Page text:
Mar 14 2011

Retaining a romantic morality

Years ago a man around 35, in his second marriage with a son by the second spouse, advised me that whether it be marriage, living together or simply dating, a man should always be emotionally and financially prepared for that relationship to end within his next two weeks. Most people I know don’t calculate their romantic endeavors with quite that much icy practicality, but I understood where he was coming from.
 
Much work has been done on the recent morphing of American marriage––work relevant to Christians of all creeds and even readable to a curious yahoo like yours truly.[1]That work shows how modern marriage operates, along with offering solutions which seek to improve the lives of couples and children––surely no one doubts this discussion would be complete without acknowledging the essential centrality of children to traditional marriage––but I am sorry to say these studies and solutions, at best, apply only sporadically to the day-to-day lives of today’s chronically single, straight adult males.
 
The species of men I’m talking about are commonly known—Kay Hymowitz sketched an icon of him several years ago in her infamous “Child-man” article for City Journal: porn, parties, pot, Peter Pan—whatever the details, he is essentially a man not good enough for the modern American woman. But by what methods can such men cure themselves? This is not a question Hymowitz nor others, particularly Jen Doll’s recent piece in the Village Voice, seem interested in asking. They seem more interested in asking why women still sexually succumb to such low-grade men—a perfectly legitimate question––but as a single man approaching thirty, I am more interested in how to become attainable to these modern American women while retaining some sense of romantic morality.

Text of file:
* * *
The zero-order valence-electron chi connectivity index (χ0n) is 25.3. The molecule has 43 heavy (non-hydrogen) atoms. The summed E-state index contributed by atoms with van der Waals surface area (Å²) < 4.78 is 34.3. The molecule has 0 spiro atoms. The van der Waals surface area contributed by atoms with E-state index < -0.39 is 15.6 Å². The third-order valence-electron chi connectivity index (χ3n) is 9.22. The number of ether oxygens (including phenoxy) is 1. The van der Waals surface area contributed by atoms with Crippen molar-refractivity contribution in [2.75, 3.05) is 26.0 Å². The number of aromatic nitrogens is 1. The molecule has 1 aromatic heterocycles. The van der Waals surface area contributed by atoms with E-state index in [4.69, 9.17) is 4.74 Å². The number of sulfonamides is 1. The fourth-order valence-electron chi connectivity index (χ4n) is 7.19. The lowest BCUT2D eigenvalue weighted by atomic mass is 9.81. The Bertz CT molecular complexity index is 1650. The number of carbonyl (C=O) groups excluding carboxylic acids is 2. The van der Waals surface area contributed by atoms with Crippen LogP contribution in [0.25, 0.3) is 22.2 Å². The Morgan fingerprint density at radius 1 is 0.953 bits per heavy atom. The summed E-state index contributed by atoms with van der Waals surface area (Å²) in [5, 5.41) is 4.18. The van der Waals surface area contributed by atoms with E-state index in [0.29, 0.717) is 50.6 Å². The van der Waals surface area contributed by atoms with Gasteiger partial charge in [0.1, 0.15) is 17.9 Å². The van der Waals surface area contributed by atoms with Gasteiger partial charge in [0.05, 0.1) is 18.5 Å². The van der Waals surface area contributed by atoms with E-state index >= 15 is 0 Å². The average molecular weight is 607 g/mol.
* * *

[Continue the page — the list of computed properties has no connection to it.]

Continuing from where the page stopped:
I think it all boils down to a single issue: the idea of permanence has been separated from all concepts of marriage (as well as courtship, dating). We’ve all read or heard about how marriage used to be, and we know all the ways in which it is not like that now. Whatever the cause(s), no sober observer can deny that permanence has been severed from marriage in the most default sense of day-to-day living for American single men, whether Christian or heathen, whether divorced or never married. We can eulogize for what has passed while hoping for its return, but for the moment the status quo must be faced.
 
When we turn toward the current state of matrimony, how does a less-than-optimal male notembrace political indifference toward either strengthening or eradicating traditional concepts of marriage? When durability is no longer an expected feature of dating, cohabitating, marrying, remarrying, what incentive can evoke him to revive and preserve the traditions he has lost? Is it wrong to recognize today’s hordes of single men with less-than-stellar incomes need additional motives to consent to marriage beyond biological desire?